Among Sam’s other attributes was the gift of divination. He was the primitive man, a part of nature’s self, and he looked upon the truth unblinded, undimmed by the veil of knowledge formalized. In this respect he was absolutely uncanny, a person to be discussed and analyzed in remote rooms or upon quiet walks. Sam never talked about these supernatural powers, and so far as I know the Society for Psychical Research never had him under inspection, but he had these powers, abnormally, unhumanly developed, not only had them, but used them, nightly… Sam had but to cast one searching, secret-revealing glance at the luminaries of the college heaven, and there was nothing that would fain be hid that was not revealed, revealed not merely in broad outline, but in tiniest detail, threatening disorders forecast to the very quarter of an hour.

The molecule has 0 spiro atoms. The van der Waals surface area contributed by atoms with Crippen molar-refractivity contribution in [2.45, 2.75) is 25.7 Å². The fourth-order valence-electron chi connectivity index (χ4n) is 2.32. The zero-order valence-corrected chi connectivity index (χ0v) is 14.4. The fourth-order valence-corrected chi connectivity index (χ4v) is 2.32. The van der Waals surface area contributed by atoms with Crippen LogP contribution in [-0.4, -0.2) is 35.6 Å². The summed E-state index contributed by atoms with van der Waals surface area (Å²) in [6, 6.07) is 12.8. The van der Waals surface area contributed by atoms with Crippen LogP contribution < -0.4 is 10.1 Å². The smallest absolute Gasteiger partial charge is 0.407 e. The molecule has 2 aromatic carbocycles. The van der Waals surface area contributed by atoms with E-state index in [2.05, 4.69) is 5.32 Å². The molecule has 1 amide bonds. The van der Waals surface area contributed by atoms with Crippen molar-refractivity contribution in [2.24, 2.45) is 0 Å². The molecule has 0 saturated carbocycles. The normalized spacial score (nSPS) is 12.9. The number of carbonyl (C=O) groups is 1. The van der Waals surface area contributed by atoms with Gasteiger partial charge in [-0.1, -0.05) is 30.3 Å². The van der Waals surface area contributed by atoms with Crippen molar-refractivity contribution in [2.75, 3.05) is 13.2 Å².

from Samuel Osborne, Janitor by Frederick Morgan Padelford (c. 1913)
That ‘unhumanly’ is a very inusual treat.